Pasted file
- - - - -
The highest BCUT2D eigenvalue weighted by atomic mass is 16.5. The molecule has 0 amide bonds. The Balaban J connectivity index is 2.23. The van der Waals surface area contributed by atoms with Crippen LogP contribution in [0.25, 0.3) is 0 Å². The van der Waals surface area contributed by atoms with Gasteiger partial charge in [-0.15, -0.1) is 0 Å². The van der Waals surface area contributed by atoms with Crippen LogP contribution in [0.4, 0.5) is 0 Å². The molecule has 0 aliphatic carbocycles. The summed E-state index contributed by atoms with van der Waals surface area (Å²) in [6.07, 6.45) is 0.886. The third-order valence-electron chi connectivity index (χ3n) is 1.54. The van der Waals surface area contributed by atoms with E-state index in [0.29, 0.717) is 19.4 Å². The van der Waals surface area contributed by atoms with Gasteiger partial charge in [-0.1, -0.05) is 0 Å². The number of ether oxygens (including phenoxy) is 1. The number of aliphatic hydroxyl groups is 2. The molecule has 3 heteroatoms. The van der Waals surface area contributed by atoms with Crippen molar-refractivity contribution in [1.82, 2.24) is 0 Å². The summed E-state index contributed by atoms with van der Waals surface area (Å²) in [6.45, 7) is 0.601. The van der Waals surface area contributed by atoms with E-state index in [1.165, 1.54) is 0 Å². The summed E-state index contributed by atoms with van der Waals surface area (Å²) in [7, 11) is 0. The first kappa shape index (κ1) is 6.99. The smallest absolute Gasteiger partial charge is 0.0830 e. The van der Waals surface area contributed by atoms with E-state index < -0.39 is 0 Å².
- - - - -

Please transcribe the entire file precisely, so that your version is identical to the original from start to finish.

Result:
The highest BCUT2D eigenvalue weighted by atomic mass is 16.5. The molecule has 0 amide bonds. The Balaban J connectivity index is 2.23. The van der Waals surface area contributed by atoms with Crippen LogP contribution in [0.25, 0.3) is 0 Å². The van der Waals surface area contributed by atoms with Gasteiger partial charge in [-0.15, -0.1) is 0 Å². The van der Waals surface area contributed by atoms with Crippen LogP contribution in [0.4, 0.5) is 0 Å². The molecule has 0 aliphatic carbocycles. The summed E-state index contributed by atoms with van der Waals surface area (Å²) in [6.07, 6.45) is 0.886. The third-order valence-electron chi connectivity index (χ3n) is 1.54. The van der Waals surface area contributed by atoms with E-state index in [0.29, 0.717) is 19.4 Å². The van der Waals surface area contributed by atoms with Gasteiger partial charge in [-0.1, -0.05) is 0 Å². The number of ether oxygens (including phenoxy) is 1. The number of aliphatic hydroxyl groups is 2. The molecule has 3 heteroatoms. The van der Waals surface area contributed by atoms with Crippen molar-refractivity contribution in [1.82, 2.24) is 0 Å². The summed E-state index contributed by atoms with van der Waals surface area (Å²) in [6.45, 7) is 0.601. The van der Waals surface area contributed by atoms with E-state index in [1.165, 1.54) is 0 Å². The summed E-state index contributed by atoms with van der Waals surface area (Å²) in [7, 11) is 0. The first kappa shape index (κ1) is 6.99. The smallest absolute Gasteiger partial charge is 0.0830 e. The van der Waals surface area contributed by atoms with E-state index < -0.39 is 0 Å².